Friday, February 8, 2013

This year I've decided to do TWO Quilt-a-longs (QALs).  One of them is Jo (blog: Jo's Country Junction) QAL using Lori Smith's Fit to Frame Pattern 6   It just started... we are just on our second block so it is still a great time to join. It can be done with either wool on cotton ground, hand blanket stitched down, or traditional applique (yay applique!)  I decided to do mine with the block backgrounds in shades of Moda Bella reds (including one orangey red, and one burgundy). The applique will be done using scraps of Cherrywood Fabric....I have a few of their Scrap Bags for Crazies that are great for applique as well as crazy quilting. I was originally going to use all solids for this project but then I decided it would be fun to use a small amount of prints, so each block will use at least one print from a charm pack of Spencer Museum fabric I've been saving for a special project. And I love applique, so this qualifies as a special project! 

Here's my first block:



Now I have done a bit of applique in my time, and I love the precision I can get with freezer paper applique. I learned it years ago from Elly Sienkiewicz's book, Applique 12 Easy Ways  . I decided to try some other applique techniques with this project.  This block was done using back basting. A really good explanation can be found here. The leaf curves are not as smooth as when I do freezer paper applique, but it's the first time I've tried back basting so I need a bit of practice. I do like how I don't have to deal with the freezer paper unsticking when I don't have a iron handle to re-stick it. And placement of the applique is much easier. 

I'm having a lot of fun picking out the colors for the blocks. My February block will have  orangey yellow flowers and striped stems.....more on that when I have it finished.


Monday, September 24, 2012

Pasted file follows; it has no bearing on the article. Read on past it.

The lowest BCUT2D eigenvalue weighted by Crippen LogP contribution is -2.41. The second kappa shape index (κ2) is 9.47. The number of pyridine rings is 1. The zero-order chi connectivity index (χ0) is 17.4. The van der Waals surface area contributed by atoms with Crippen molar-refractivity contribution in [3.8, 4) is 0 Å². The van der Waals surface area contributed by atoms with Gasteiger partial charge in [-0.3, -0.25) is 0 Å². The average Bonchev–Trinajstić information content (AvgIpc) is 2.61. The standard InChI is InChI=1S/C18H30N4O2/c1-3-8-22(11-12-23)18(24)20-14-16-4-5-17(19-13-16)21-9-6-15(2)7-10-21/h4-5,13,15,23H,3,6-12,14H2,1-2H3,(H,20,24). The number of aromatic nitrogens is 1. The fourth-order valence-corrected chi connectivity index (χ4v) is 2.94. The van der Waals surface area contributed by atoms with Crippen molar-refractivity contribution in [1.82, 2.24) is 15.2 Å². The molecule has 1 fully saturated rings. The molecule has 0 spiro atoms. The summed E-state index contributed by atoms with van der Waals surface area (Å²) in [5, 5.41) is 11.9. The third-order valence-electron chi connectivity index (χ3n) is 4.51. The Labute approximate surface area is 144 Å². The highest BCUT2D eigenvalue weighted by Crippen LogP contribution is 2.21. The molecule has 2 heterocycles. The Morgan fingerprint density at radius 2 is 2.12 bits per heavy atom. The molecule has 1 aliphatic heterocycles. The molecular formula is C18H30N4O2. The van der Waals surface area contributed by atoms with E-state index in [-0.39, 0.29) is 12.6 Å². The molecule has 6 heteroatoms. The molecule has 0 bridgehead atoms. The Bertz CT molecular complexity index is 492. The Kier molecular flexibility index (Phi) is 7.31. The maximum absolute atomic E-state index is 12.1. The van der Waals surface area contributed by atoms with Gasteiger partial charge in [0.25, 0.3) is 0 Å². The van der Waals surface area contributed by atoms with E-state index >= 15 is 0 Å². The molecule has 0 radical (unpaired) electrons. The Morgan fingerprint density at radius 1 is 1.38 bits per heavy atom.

Bamboo!

I had been thinking about getting some bamboo plants this fall, once the weather started cooling down a bit.  When I got an email from Bamboo Garden (I'm on their mailing list), it reminded me, and I went back to study their informative website.  If you like bamboo, check out their website...it's well laid out and has great pics and information.

I was only planning on getting 3, but the shipping price difference between 3 and 4 plants was only $5, so it made sense to get another one. :-) The person who took my order was knowledgeable and patient about helping me pick out my 4th bamboo.  My new guys (who will arrive in 5-7 days), and the reasons I like them, are:

Phyllostachys nigra var 'Megurochiku' : black bamboo that is green with occasional black stripe. Feathery leaves like phy.nigra 'henon', which I used to have and loved. Thought I'd try a different one.

Phyllostachys vivax 'Aureocaulis' "Gold Vivax" : gorgeous yellow culms (please ignore that this can get 70' tall).  It really won't get that large unless it escapes its container.  And if it does, it'll be really easy to give directions to my house.

Pseudosasa japonica ‘Tsutsumiana’ : neat swollen culms.

Semiarundinaria fastuosa "Temple Bamboo " : burgundy culms.  This was the one they recommended, based on my area and that I wanted a bamboo with culms with an interesting color.